Former vice president Walter F. Mondale, previewing his midterm campaign speech for a National Press Club audience yesterday, indicted the Reagan administration "not only for an economic program that has failed but for a profound lack of fairness and compassion."
In a wide-ranging 35-minute talk, Mondale advocated a number of specific policies that are likely to fuel debate, not just in 1982, but in his expected bid for the 1984 Democratic presidential nomination. They range from repeal of the scheduled 1983 tax cut and imposition of a refundable energy tax to the imposition of a "freeze" on nuclear weapons and a scrapping of the MX missile system and the B1 bomber.
Speaking to a receptive audience that included several dozen former officials of the Carter-Mondale administration, he also showed himself ready to defend the record of that administration and his part in it.
While acknowledging that the Democrats should have done more to spur business investment and curb regulatory paperwork when they were in power, he closed the question period to heavy applause by declaring, "For four years, we told the truth, obeyed the law and kept the peace--and that's not bad."
Mondale has by far the heaviest 1982 campaign schedule of any of the 1984 Democratic hopefuls. Aides said that recent deterioration in the national economy prompted Mondale to "get out front" on the issues nationally through yesterday's speech and last Sunday's appearance on CBS' "Face the Nation."
He lost no time in launching his attack yesterday, saying in the first minute of his speech that the Reagan administration bore full responsibility for "a recession that did not need to happen." He called the three-year, 25 percent tax cut enacted last year "one of the most bizarre" ideas in history, and said he had opposed it and its predecessors since they first appeared as Republican doctrine in 1978.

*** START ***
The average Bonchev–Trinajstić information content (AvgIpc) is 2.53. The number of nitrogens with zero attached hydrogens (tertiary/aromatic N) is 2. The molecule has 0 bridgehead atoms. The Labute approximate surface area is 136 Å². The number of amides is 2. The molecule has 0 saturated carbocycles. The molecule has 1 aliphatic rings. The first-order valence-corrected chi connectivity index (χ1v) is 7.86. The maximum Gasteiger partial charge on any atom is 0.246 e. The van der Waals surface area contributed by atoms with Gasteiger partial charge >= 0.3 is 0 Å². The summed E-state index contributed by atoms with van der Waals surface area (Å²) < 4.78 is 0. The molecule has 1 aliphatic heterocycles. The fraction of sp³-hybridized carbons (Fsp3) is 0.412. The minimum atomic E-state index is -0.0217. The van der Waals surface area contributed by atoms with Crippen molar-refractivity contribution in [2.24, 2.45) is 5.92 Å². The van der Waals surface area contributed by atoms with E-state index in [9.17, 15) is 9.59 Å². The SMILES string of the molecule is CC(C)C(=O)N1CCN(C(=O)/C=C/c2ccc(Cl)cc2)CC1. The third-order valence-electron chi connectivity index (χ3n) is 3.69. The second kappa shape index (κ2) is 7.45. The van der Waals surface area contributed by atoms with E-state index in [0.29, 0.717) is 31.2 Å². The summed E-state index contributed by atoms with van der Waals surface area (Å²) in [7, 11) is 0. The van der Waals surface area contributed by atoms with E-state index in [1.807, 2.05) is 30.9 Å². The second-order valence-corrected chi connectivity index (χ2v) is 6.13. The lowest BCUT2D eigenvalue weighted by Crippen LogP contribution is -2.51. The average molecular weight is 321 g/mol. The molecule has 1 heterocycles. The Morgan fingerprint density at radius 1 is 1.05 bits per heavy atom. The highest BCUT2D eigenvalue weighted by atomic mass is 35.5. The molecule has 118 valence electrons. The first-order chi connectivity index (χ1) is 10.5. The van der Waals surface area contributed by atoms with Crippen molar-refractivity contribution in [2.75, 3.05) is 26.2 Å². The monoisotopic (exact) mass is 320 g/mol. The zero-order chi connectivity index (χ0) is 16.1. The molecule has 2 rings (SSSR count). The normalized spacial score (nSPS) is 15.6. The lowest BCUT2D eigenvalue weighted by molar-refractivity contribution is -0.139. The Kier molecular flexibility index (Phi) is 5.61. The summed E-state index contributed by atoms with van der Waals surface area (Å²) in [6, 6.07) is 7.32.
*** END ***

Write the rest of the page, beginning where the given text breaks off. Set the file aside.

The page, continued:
"It was obvious even to a fifth-grader," Mondale said, "that you could not massively cut taxes, sharply increase defense spending and balance the budget, all at the same time," without "pushing up real interest rates, bringing new investment and growth to a standstill."
Warning that Congress cannot change these policies unless "the president is willing to be a part of the change," Mondale called on President Reagan to withdraw "the most misleading budget ever produced."
He called for scrapping the 1983 income-tax cut, trimming business tax reductions voted last year, and delaying the income-tax indexing provision scheduled for 1984. These steps would cut the 1985 deficit by $50 billion, he said.
To pull out of the recession, Congress should advance the July 1 tax cut to April 1, he said. Defense spending should be cut $10 billion below Reagan's targeted increase. With these steps in place, Mondale said, the administration could insist that the Federal Reserve Board "ease up on the money supply, which would reduce interest rates and permit the economy to grow."
In addition to those views--widely reflected among congressional Democrats--Mondale laid down an attack on the social policies of the Reagan administration that was clearly in the tradition of his mentor, the late Hubert H. Humphrey.
He ticked off the whole litany of liberal causes: tax reform, civil rights, equal rights, human rights, the environment, education, energy conservation, nuclear disarmament, and income security.